Corporations are customarily large net borrowers from domestic financial enterprises, although in the three years prior to 1994/95 they reduced their outstanding debt by repaying existing loans and borrowing less. In 1994/95, they resumed borrowing (in net terms) from financial enterprises; they also continued to raise funds directly from households, primarily through equity raisings (Graph 2).

Graph 2
Graph 2: Funding of the Corporate Sector

Forty years ago, the average funding mix for the corporate sector was 20 per cent debt and 80 per cent equity. As shown in Graph 3, this conservative gearing ratio changed gradually so that, by 1980, debt had edged up to 30 per cent. In the five years to 1985 it had jumped to 40 per cent, where it remained through the second half of the 1980s. The fall in the proportion of debt funding in the 1990s represents a correction from those high levels.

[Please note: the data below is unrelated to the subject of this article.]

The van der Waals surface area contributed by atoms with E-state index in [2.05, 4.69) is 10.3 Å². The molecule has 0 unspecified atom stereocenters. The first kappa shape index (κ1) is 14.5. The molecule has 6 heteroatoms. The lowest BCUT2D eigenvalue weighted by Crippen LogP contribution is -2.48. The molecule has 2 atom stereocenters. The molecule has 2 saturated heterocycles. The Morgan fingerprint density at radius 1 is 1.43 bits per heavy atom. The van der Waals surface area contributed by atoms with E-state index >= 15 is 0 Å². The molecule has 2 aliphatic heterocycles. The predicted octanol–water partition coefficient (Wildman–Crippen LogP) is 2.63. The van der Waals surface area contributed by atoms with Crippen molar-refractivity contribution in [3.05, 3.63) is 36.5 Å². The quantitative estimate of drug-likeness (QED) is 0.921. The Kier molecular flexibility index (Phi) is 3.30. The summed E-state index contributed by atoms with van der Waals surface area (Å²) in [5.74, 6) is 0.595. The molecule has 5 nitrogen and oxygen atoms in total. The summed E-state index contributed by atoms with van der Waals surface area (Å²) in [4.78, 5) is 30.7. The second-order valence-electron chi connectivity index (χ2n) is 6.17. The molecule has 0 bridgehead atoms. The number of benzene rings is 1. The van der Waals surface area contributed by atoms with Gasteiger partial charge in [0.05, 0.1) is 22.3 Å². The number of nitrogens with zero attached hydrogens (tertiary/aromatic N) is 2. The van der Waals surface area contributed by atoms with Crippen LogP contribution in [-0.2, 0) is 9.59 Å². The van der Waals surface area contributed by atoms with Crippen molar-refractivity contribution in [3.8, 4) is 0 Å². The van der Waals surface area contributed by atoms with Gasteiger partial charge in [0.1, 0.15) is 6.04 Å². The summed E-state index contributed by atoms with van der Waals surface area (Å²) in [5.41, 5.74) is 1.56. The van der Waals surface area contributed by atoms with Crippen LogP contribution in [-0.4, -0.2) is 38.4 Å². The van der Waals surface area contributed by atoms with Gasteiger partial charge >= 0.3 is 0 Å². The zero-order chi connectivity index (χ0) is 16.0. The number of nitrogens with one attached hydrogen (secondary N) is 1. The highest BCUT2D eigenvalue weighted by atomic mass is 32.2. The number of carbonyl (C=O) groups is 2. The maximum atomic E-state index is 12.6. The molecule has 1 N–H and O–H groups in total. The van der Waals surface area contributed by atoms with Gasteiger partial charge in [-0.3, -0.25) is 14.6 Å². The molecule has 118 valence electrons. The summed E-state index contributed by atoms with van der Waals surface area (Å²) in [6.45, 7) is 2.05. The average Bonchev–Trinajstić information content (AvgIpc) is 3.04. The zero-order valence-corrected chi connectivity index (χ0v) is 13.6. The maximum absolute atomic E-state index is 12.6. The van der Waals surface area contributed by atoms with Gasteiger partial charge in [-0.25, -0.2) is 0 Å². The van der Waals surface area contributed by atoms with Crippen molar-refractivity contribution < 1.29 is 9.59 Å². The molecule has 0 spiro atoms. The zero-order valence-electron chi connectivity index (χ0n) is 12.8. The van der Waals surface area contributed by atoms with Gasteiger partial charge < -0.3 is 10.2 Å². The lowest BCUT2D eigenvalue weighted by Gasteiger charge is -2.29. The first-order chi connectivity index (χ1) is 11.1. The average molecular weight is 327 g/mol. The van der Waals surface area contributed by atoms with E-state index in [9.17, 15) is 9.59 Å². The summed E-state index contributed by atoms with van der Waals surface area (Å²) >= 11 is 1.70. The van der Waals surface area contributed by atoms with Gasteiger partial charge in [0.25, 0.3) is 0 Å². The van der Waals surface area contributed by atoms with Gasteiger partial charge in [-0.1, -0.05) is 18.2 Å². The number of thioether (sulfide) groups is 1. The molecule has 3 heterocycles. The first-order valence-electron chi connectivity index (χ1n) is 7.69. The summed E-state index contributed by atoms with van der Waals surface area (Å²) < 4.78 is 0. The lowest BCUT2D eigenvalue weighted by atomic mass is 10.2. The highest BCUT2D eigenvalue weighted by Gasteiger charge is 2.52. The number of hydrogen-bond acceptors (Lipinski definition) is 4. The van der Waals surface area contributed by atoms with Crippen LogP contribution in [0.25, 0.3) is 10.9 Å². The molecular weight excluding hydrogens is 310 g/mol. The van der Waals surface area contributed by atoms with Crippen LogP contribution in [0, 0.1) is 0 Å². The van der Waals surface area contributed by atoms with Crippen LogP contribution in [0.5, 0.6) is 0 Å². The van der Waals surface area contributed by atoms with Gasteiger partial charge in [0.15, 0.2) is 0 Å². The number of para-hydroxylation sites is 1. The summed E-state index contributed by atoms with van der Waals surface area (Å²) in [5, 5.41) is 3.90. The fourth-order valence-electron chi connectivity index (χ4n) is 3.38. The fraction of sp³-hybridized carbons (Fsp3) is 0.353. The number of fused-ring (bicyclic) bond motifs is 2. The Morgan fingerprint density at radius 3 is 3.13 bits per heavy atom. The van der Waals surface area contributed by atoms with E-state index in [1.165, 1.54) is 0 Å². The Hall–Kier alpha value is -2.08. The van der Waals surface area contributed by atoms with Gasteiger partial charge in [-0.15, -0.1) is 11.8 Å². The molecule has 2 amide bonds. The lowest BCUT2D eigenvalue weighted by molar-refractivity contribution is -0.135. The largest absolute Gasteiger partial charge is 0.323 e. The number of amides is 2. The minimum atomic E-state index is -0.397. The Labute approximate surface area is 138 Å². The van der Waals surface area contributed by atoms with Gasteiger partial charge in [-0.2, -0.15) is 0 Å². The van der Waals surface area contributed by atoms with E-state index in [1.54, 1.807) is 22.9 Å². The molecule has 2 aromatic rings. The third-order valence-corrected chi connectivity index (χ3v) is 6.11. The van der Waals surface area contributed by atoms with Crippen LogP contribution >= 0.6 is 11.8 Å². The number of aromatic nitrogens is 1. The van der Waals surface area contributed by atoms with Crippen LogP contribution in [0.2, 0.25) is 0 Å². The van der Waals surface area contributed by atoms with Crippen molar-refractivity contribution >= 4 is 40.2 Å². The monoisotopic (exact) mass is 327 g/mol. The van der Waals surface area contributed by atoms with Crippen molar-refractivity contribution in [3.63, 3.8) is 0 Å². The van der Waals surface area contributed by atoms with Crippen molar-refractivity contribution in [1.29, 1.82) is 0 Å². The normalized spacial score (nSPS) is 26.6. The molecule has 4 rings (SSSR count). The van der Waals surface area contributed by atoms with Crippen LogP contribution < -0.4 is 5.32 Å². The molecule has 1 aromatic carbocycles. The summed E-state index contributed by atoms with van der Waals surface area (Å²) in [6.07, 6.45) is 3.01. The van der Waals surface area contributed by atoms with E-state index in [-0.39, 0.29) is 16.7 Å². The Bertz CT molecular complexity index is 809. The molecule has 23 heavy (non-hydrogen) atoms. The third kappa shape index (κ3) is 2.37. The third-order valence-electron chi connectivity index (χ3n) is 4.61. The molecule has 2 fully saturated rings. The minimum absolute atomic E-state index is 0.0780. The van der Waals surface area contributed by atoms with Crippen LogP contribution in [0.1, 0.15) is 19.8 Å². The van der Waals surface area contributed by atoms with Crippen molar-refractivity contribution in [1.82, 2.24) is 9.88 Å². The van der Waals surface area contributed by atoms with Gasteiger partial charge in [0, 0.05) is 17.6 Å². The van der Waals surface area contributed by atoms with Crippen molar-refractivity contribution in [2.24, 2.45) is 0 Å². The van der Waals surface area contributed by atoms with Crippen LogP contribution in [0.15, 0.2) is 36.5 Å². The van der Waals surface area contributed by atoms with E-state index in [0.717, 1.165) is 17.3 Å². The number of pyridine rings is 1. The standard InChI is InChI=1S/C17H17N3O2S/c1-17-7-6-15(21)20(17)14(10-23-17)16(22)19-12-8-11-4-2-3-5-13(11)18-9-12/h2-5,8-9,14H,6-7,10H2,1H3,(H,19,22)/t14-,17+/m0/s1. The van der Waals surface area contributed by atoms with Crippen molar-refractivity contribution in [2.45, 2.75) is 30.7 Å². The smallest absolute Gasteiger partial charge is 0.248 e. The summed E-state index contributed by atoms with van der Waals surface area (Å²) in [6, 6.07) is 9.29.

Graph 3
Graph 3: Sources of Corporate Funding

Intermediaries in Australia provide the bulk of corporate debt, with their share having increased a little over the 1990s (Table 3). There is no evidence during this period of a trend towards more reliance by Australian corporations on direct access to domestic or overseas capital markets for debt. Amounts raised from these and other sources are, of course, significant and have probably increased over the longer term.

Table 3: Sources of Corporate Borrowings
(Percentage share)
At June 1990
At June 1995
Banks 26 34
Non-bank financial intermediaries 26 20
Total intermediaries 52 54
Rest of world 24 24
Other 24 22

Source: ABS.